Director: KEN LOACH

110 minutes, U.K., 1969, Colour, D-Cinema

Based on Barry Hines’ novel, Kes is one of Loach’s best known works, an enduring story of a schoolboy’s passion for his pet kestrel. It remains one of cinema’s greatest depictions of childhood, evidence on its own of the director’s significance, a pioneering film that is worthy of comparison to the best of De Sica or Truffaut.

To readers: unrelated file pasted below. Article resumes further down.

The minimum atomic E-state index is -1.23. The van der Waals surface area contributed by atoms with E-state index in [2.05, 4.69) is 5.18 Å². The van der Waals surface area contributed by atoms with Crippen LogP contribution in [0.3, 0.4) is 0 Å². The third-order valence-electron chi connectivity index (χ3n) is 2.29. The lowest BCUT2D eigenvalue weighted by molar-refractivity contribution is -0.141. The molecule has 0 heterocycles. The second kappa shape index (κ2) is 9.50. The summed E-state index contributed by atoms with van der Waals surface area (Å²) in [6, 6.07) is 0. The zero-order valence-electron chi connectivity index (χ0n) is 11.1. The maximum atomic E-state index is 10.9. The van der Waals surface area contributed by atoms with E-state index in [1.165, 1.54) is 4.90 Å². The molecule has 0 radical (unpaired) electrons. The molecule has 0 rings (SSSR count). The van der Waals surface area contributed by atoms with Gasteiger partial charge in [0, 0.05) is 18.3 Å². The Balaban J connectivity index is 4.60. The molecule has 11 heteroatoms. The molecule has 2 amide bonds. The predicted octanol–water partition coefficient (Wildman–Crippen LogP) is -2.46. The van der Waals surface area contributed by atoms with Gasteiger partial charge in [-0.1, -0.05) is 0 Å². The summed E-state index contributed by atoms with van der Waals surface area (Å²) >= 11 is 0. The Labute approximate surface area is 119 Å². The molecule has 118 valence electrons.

Working with cinematographer Chris Menges for the first time, Loach took a more observational approach than in his previous work, dispensed with narrative devices and worked with a cast of mostly non-professional actors. These are tactics he would employ throughout his career. 

This film is screening as part of Ken Loach (Part One), May 3rd – 28th. Loach’s latest film, Jimmy’s Hall, opens at the IFI on May 30th.

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